A Conversation with Elizabeth L. Silver
THE EXECUTION OF NOA P. SINGLETON
Crown; On Sale: June 11, 2013
Q. Why did you decide to write this novel?
In my third year of law school, I took a course in capital punishment, where I learned about the death penalty from some of the country’s top anti-death penalty attorneys in Austin, Texas. Through the course, I took part in a clinic in which I worked on a clemency petition, visited death row, interviewed inmates and met with a handful of victim family members with my supervising attorneys. I also attended a symposium at the Texas State Capitol where a priest (who presided over 100 executions in Texas), several lawyers, journalists, filmmakers, and a solitary victim’s rights advocate spoke about the problems with the death penalty as it related to a potentially wrongful execution, each attacking it for his and her own reasons. Only one person on the dais represented the voice of the victim, surprisingly, and she was the mother of a victim ten years later still struggling with her position. While listening to each person express a different perspective on the issue, the complicated relationship between a mourning parent trying to forgive and an admittedly guilty inmate struck me as an intricate and conflicted bond ripe for exploration. It wasn’t about guilt or innocence necessarily, but instead about the fragility, doubt, and unease in each of these people. Instantly, my new project was borne, although at that point, I wasn’t sure the body it would occupy or the story that would carry it along. I rushed home, and over the next few weeks before the bar exam, wrote the first and last chapters of the novel.
Q. How long did it take you to write it?
I started writing the novel in April of 2008 and it sold in May of 2012 and wasn’t truly finished until October 2012, and it will be published in June 2013. I’ve been writing since college, so every project prior to this one aided in some way to the four plus years spent on this novel.
Q. Where did you write it?
I wrote the novel primarily in Austin, Texas, with short stints at writer retreats in Woodstock, New York and the Loire Valley, France. I’ve moved around a bit in my adult life, so I look at Noa as my Texas project, as it dictated the entirety of my tenure there, which in a sense, seems rather fitting for the subject matter. I moved to Los Angeles in February 2012 and spent the first six months of my life in California working with my editor and agent on substantial revisions.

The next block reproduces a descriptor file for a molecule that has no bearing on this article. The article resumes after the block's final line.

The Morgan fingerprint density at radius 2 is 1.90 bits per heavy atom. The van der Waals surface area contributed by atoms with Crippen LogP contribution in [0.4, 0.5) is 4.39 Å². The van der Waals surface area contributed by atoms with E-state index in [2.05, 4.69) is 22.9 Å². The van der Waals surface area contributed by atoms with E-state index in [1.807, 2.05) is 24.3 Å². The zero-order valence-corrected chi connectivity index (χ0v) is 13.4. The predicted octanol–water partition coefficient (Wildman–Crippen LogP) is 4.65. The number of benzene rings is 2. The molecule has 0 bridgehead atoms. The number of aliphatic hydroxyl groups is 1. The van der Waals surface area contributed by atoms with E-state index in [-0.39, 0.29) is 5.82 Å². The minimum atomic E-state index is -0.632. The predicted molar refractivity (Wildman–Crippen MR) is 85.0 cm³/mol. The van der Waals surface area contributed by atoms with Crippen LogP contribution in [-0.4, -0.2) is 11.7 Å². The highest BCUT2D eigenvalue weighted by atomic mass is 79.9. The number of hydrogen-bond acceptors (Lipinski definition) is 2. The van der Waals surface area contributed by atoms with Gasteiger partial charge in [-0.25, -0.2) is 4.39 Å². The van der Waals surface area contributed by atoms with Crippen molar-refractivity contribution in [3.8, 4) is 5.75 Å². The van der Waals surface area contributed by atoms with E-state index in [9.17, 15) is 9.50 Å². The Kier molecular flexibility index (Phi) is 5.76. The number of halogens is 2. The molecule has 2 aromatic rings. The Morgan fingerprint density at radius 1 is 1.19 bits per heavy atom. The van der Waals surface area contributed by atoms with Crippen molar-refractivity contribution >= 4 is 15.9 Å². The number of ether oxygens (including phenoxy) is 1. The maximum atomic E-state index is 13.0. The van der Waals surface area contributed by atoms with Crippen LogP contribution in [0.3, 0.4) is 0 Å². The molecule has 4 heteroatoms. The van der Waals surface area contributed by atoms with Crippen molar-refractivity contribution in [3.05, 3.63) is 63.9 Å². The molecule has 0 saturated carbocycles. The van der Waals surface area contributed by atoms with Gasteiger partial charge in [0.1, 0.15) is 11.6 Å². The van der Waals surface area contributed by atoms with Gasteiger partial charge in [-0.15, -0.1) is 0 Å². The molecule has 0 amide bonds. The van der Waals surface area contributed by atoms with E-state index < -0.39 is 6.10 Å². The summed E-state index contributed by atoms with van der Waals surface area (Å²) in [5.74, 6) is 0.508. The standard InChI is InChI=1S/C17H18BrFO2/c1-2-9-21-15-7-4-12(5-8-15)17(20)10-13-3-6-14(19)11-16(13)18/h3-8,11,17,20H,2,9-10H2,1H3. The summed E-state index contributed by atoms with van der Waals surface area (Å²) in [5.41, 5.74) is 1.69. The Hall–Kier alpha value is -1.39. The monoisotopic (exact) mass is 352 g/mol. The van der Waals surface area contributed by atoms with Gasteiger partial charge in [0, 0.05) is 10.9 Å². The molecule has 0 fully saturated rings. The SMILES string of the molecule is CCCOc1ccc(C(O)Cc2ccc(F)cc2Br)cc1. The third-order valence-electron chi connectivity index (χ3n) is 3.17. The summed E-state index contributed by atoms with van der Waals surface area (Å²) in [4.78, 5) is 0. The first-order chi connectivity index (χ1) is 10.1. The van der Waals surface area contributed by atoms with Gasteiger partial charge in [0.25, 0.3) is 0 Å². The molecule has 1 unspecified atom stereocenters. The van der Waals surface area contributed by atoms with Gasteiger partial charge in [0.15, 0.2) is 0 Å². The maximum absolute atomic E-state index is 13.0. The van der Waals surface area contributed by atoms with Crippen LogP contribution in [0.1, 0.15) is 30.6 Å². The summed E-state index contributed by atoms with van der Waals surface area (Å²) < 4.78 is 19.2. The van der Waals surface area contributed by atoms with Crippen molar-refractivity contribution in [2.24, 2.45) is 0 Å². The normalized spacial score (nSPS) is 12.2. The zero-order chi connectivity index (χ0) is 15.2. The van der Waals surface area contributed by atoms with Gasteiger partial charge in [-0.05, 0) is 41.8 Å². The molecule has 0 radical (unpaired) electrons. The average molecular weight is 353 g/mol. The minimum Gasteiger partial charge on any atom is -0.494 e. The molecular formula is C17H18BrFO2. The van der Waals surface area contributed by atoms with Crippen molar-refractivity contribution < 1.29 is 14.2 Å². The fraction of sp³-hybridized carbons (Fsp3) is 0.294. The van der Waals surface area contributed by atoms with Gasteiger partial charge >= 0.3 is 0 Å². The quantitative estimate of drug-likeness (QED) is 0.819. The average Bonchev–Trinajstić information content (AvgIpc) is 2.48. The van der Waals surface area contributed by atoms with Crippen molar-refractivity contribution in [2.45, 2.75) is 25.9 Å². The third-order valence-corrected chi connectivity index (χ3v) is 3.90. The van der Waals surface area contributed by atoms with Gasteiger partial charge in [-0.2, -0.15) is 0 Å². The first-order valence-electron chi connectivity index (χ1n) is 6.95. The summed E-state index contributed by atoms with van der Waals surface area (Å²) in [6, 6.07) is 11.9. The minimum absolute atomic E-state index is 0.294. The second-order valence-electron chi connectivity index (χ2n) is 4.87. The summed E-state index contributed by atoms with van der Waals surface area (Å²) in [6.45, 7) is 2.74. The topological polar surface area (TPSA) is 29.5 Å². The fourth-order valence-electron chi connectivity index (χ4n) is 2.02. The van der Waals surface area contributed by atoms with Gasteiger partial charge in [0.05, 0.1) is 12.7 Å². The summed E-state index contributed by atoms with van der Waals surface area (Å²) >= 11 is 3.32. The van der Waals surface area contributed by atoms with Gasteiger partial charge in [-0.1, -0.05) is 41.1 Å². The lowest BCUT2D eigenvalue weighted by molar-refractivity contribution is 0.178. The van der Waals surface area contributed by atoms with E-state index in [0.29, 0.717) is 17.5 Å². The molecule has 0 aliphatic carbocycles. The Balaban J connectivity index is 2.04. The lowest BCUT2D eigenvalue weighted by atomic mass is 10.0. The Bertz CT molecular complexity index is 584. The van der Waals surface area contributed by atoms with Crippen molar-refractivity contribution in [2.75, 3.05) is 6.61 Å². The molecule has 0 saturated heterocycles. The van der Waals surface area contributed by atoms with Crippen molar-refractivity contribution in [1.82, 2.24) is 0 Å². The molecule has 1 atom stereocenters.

Q. How has your background as a lawyer influenced the novel?
I spent several years initially working in education, shortly experimenting with copywriting and publishing, and stumbled into law as the final day-job that I thought might be able to coexist with writing. I spent three years learning the law, and from a purely academic perspective, was seduced by the rich narrative of the legal system. So, on the one hand, my background as a lawyer gave me the story and the research for this novel. On the other hand, when I began writing, I suffered from the all-too-common first novel syndrome of overwriting, particularly in descriptions of rain and snow and dust and tears; as a result, my background as a lawyer probably also helped my writing more generally by paring it down to what is necessary on the page.
Q. How do you decide which narrative point of view to write from?
I feel as though the first person perspective, in a sense, is a liberating impediment. I enjoy first person narratives as a reader and feel much more at home in that voice as a writer, which probably began back in creative writing graduate school when one of my teachers recommended I try a new tactic. Prior to my first workshop, I had only written in the third person, and in those earlier attempts, the language and characters turned into horribly contrived stories that I wouldn’t dare push on another’s eyes. There is something intimate, almost voyeuristic about the first person that works in certain stories, particularly those with unreliable narrators. Certainly, the trope can fall prey to gimmicks and also has its constraints; for example, a first person narration in this novel made it particularly difficult to tell the story when one of the two central characters is behind bars for half the novel and the other tells hers via the epistolary device of a letter. Nevertheless, it provided a construct for me through which I could more honestly inhabit the characters and story than if I were to tell it from a distance.